Dion sees Green Opportunity in Guelph
We will be taxed less on what we earn and more on what we burn. This was, in short, the message at the heart of Stéphane Dion’s new Green Shift, a plan both bold and controversial, as presented during the Liberal leader’s visit to Guelph last Thursday.
In many ways it was a visit long overdue; Dion is the last of the Federal Party leaders to make the trip to the Royal City in anticipation for the coming by-election this Fall. Guelph’s Liberal candidate, Frank Valeriote, and his team hosted Dion and a couple of hundred Guelphites to a town hall meeting at the Italian-Canadian Club on Ferguson Street.
Although the party faithful were heavily in attendance for their leader’s visit, one of several stops for Dion through Southwestern Ontario, the meeting was open to the public and it appeared the public took full advantage. Volunteers kept bringing out more seats into the main banquet hall and when that wasn’t enough, they opened the divider in the middle of the room. Although the riding is Valeriote’s, this was Dion’s day in the spotlight as he continues pushing his radical new environmental agenda.
The Green Shift is either Dion’s carbon tax plan or his “Tax Everything” plan depending on who you ask. The Liberal leader though sees it as the key platform that will return his party to the head of the country with the help of an electorate hungry for a substantive dedication to fighting climate change. Basically, the plan calls for a per tonne tax on pollution generated and returns money to the pockets of taxpayers in the form of income tax cuts and other credits.
Dion dedicated an hour to taking questions from the audience, mostly they were about the Green Shift, but others touched on subjects like intergovernmental affairs and education. He reiterated his feeling that the Green Shift will breed an environment (pun intended) for research and development and will promote, not an end to the Canadian economy, but a shift to a Green economy.
At a media scrum following the town hall, Dion reiterated his excitement for the Green Shift and his belief that that it will be an easy sell to Canadians looking for change in the environment. “We have seen how much its going well,” said Dion when asked about the difficulty of selling his plan. “I am very impressed by the fact Canadians want to do the right thing and there is a way to tackle climate change, have a stronger economy and a fairer society.”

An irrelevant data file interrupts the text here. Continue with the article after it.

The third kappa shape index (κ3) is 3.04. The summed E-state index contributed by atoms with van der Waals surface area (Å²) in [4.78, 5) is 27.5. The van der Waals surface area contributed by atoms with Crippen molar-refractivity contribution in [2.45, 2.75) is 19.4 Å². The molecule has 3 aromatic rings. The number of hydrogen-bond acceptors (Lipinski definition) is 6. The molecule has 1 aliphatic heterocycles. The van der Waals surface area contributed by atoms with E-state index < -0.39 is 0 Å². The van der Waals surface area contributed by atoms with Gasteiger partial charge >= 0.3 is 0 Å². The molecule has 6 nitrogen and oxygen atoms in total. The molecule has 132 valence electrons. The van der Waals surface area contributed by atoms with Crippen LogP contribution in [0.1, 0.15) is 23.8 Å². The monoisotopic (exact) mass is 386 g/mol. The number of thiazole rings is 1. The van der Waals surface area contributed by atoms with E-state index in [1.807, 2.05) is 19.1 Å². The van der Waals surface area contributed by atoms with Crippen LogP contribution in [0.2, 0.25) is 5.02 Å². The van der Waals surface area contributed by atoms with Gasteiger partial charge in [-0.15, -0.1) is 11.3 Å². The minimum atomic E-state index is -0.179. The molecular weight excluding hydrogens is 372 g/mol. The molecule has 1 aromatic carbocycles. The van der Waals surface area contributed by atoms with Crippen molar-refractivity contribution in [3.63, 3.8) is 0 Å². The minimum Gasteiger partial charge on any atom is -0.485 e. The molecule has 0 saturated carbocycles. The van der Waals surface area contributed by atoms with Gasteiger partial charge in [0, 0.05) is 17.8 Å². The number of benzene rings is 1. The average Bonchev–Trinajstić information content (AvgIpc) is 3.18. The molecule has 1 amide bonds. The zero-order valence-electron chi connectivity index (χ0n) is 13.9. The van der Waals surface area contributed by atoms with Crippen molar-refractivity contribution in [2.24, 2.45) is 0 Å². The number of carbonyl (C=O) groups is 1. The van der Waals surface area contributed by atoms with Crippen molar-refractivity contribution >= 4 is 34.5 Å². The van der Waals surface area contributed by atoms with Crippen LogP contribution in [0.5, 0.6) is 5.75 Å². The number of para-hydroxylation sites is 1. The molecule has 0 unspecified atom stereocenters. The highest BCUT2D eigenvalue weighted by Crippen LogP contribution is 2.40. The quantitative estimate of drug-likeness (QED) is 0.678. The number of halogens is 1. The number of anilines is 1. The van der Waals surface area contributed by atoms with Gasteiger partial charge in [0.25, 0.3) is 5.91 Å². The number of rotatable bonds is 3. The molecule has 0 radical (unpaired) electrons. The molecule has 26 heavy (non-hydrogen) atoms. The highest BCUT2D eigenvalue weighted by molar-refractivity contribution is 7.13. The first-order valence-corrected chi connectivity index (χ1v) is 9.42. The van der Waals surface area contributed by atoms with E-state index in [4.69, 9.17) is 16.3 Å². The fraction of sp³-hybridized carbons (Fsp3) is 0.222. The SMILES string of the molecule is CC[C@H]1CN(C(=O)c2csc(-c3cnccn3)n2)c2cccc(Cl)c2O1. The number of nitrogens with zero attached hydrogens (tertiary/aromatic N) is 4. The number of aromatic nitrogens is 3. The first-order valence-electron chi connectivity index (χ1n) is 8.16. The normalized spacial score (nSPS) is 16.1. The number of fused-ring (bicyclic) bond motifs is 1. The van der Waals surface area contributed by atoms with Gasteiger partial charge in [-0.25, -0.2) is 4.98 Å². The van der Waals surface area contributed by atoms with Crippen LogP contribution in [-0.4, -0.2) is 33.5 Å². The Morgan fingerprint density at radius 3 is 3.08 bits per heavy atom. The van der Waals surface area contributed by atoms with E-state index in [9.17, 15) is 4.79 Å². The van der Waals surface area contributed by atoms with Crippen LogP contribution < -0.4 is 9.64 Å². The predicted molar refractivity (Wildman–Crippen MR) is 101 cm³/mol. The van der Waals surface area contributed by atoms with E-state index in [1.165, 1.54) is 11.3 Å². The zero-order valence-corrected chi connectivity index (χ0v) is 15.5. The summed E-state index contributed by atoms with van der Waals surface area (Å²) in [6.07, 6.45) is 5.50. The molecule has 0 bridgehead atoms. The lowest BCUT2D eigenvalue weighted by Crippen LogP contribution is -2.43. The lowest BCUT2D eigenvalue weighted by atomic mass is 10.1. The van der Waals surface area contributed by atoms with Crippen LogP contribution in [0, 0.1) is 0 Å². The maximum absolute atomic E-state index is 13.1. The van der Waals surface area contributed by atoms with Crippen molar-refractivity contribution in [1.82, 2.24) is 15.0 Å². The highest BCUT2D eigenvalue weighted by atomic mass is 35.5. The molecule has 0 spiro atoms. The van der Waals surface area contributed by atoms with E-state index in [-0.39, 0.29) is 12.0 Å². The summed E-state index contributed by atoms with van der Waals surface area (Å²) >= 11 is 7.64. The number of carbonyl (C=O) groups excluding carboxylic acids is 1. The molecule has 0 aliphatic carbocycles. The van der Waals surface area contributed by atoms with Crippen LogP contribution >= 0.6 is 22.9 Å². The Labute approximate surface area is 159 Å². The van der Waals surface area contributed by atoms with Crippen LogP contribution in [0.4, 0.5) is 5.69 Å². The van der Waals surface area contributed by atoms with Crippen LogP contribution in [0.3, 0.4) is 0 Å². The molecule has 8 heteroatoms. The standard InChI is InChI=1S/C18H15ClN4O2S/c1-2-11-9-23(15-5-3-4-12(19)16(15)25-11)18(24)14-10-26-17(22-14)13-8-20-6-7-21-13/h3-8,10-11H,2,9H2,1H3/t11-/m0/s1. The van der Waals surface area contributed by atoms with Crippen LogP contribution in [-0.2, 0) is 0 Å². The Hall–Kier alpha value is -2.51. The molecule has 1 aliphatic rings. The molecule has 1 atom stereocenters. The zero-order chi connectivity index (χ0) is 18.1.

Dion went on to say that he looks forward to seeing a by-election in Guelph fought over environmental policy in spite of the fact that Guelph has a strong Green Party candidate in Mike Nagy. Meanwhile, Valeriote said that he looks forward to testing this new policy on the campaign trail. “It may well be a test for the Green Shift plan, but I can tell you a lot of non-Liberals that I know have come to me and expressed their gratitude that something so bold and something so innovative has been undertaken by this party because something must be done about global warming.”
Council Strikes Back at the Empire
In what had to be one of the biggest forgone conclusions in municipal politics, Guelph City Council rejected 6&7 Developments’ proposed plan for expansion of Wal-Mart and new commercial development at the corner of Woolwich and Woodlawn. By a vote of nine to four, only Christine Billings, Gloria Kovach, Karl Wettstein and Mayor Karen Farbridge voted in favour of the plan which called for an expansion of Wal-Mart by 65,000 square feet and the addition of another 135,000 square feet of other stores.
Although the debate was more muted this time around, strong words are still being spoken by both sides in reaction to last Monday’s vote. On the Ward 2 blog I found both words of derision and words of support.
For the former, one citizen had to say that, “This council is very much a ‘lobby-oriented’ group, listening, not to the “silent majority” of us, but to the vocal anti-development minority lobby which has held sway over this city for so long!”
Anonther area resident wrote in asking “What will happen to Community Commercial Plazas such as Speedvale and Stevenson, which has served the community well since the 1950s? There are many seniors living in this area including my parents who can walk, take a cab or a small drive to get their necessities. 6 and 7 will have a negative impact on small community centers like this.”
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